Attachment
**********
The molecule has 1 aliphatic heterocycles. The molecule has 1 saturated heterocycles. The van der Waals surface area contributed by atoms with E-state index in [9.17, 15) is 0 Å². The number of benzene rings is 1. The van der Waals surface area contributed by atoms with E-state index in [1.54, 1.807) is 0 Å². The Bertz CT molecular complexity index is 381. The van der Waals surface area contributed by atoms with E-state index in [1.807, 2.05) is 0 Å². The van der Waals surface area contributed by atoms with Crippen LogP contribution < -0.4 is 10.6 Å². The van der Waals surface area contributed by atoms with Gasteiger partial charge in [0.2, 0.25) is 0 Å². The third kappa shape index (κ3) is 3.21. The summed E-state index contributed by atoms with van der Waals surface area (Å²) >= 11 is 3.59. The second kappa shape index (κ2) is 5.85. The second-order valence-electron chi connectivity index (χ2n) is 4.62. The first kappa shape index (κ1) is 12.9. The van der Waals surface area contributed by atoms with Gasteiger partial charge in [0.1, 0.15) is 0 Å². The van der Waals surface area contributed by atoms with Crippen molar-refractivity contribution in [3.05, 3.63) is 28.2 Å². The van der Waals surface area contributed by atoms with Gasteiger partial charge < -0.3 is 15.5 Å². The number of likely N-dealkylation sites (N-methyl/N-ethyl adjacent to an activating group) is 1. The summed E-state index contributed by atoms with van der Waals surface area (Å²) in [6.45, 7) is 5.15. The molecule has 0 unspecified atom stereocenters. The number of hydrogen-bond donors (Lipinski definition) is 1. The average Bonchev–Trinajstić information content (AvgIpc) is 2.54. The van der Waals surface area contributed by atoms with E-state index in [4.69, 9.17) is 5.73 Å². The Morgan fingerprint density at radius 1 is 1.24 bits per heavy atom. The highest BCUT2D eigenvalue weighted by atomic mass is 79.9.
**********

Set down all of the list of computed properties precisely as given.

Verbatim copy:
The molecule has 1 aliphatic heterocycles. The molecule has 1 saturated heterocycles. The van der Waals surface area contributed by atoms with E-state index in [9.17, 15) is 0 Å². The number of benzene rings is 1. The van der Waals surface area contributed by atoms with E-state index in [1.54, 1.807) is 0 Å². The Bertz CT molecular complexity index is 381. The van der Waals surface area contributed by atoms with E-state index in [1.807, 2.05) is 0 Å². The van der Waals surface area contributed by atoms with Crippen LogP contribution < -0.4 is 10.6 Å². The van der Waals surface area contributed by atoms with Gasteiger partial charge in [0.2, 0.25) is 0 Å². The third kappa shape index (κ3) is 3.21. The summed E-state index contributed by atoms with van der Waals surface area (Å²) >= 11 is 3.59. The second kappa shape index (κ2) is 5.85. The second-order valence-electron chi connectivity index (χ2n) is 4.62. The first kappa shape index (κ1) is 12.9. The van der Waals surface area contributed by atoms with Gasteiger partial charge in [0.1, 0.15) is 0 Å². The van der Waals surface area contributed by atoms with Crippen molar-refractivity contribution in [3.05, 3.63) is 28.2 Å². The van der Waals surface area contributed by atoms with Gasteiger partial charge < -0.3 is 15.5 Å². The number of likely N-dealkylation sites (N-methyl/N-ethyl adjacent to an activating group) is 1. The summed E-state index contributed by atoms with van der Waals surface area (Å²) in [6.45, 7) is 5.15. The molecule has 0 unspecified atom stereocenters. The number of hydrogen-bond donors (Lipinski definition) is 1. The average Bonchev–Trinajstić information content (AvgIpc) is 2.54. The van der Waals surface area contributed by atoms with E-state index in [4.69, 9.17) is 5.73 Å². The Morgan fingerprint density at radius 1 is 1.24 bits per heavy atom. The highest BCUT2D eigenvalue weighted by atomic mass is 79.9.